If you are a superfan of TED talks this is the perfect article for you. But also for those who are not so familiar with this format, because TED “is a nonprofit devoted to spreading ideas, usually in the form of short, powerful talks (18 minutes or less). TED began in 1984 as a conference where Technology, Entertainment and Design converged, and today covers almost all topics – from science to business to global issues – in more than 100 languages. Meanwhile, independently run TEDx events help share ideas in communities around the world.”
TED talks cover a wide range of topics, but today we are going to focus on a specific one: work. We have selected three inspirational speeches that focus on the future of jobs:
- Will Automation Take Away Our Jobs?
- Why Jobs of the Future Won’t Feel Like Work.
- How We’ll Earn Money in a Future without Jobs
Let us begin with the first talk by David Autor, in which he points out some interesting facts about automation and its impact on our jobs. A paradox emerges: machines increasingly do our work for us, but this doesn’t make our labour redundant and our skills obsolete. Why are there still so many jobs? The speaker reminds us that automation creates wealth by allowing us to do more work in less time, and the challenge isn’t that we are running out of jobs but that many of them are not good jobs. What’s more, many citizens cannot qualify for the good jobs that are being created. Watch the full video of his talk to discover more about this topic.
Now we move on to the second talk given by David Lee, regarding a possible jobless future. He cites the example of a self-driving car, then asks what is going to happen to the job of driver and how the people who once drove cars will evolve professionally. A recent study from Forrester Research goes as far as to predict that 25 million jobs might disappear over the next 10 years. Even though most jobs left the factory decades ago, we still hold on to this factory mindset of standardization and de-skilling. We still define jobs around procedural tasks and then pay people for the number of hours that they perform these tasks. We’ve created narrow job definitions like cashier, loan processor or taxi driver and then asked people to form entire careers around these singular tasks. David Lee believes that the jobs of the future will come from the minds of people who today we call analysts and specialists, but only if we give them the freedom and protection that they need to grow into becoming explorers and inventors.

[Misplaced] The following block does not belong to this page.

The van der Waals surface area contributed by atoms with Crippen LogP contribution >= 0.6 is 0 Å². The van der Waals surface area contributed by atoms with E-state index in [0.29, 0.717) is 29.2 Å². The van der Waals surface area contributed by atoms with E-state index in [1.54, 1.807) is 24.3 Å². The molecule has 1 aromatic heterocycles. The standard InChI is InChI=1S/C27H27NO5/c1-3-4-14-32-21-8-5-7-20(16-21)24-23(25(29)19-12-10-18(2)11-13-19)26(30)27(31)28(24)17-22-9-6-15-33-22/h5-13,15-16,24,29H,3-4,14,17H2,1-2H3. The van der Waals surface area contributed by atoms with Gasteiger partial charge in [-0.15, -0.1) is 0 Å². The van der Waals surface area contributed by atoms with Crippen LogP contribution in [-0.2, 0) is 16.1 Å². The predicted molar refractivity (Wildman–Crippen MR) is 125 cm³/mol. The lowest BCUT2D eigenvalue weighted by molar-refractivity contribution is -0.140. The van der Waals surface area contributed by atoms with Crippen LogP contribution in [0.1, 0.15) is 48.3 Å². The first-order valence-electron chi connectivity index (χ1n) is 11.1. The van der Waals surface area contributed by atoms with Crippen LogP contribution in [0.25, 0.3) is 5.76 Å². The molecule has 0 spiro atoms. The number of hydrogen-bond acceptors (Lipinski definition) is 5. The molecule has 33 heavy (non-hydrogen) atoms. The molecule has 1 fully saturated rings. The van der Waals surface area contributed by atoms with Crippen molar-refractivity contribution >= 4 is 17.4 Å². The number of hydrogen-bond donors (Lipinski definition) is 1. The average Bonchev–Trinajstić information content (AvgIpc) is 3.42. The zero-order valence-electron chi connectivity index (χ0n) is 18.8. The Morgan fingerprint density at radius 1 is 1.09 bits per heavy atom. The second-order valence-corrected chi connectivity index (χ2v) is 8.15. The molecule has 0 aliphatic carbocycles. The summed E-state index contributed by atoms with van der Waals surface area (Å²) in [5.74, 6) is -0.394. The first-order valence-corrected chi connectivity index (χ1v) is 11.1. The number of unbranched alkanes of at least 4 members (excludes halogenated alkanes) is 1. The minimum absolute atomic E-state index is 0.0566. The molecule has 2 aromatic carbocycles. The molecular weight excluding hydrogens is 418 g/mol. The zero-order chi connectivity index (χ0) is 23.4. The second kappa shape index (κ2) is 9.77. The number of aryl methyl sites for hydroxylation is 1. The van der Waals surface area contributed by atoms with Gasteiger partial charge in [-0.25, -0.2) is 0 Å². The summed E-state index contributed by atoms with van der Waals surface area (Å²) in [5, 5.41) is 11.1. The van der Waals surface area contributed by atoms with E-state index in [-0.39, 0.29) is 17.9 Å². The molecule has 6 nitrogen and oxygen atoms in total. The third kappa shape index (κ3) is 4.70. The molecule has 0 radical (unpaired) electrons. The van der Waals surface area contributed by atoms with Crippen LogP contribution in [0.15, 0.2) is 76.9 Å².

The third talk is by Martin Ford, who poses an interesting question: how are we going to earn money in a future without jobs? You can imagine a future where we all have to work less, we have more time for leisure, more time to spend with our families, more time to do things that we find genuinely rewarding and so forth. That’s something that we should absolutely strive to move towards. But at the same time we have to be realistic, and we have to realize that we’re very likely to face a significant income distribution problem. In order to solve that problem, we’re ultimately going to have to find a way to decouple incomes from traditional work. One of the most important challenges that we all face in the coming years and decades is to build a future economy that works for everyone, at every level of our society. Don’t miss the full talk!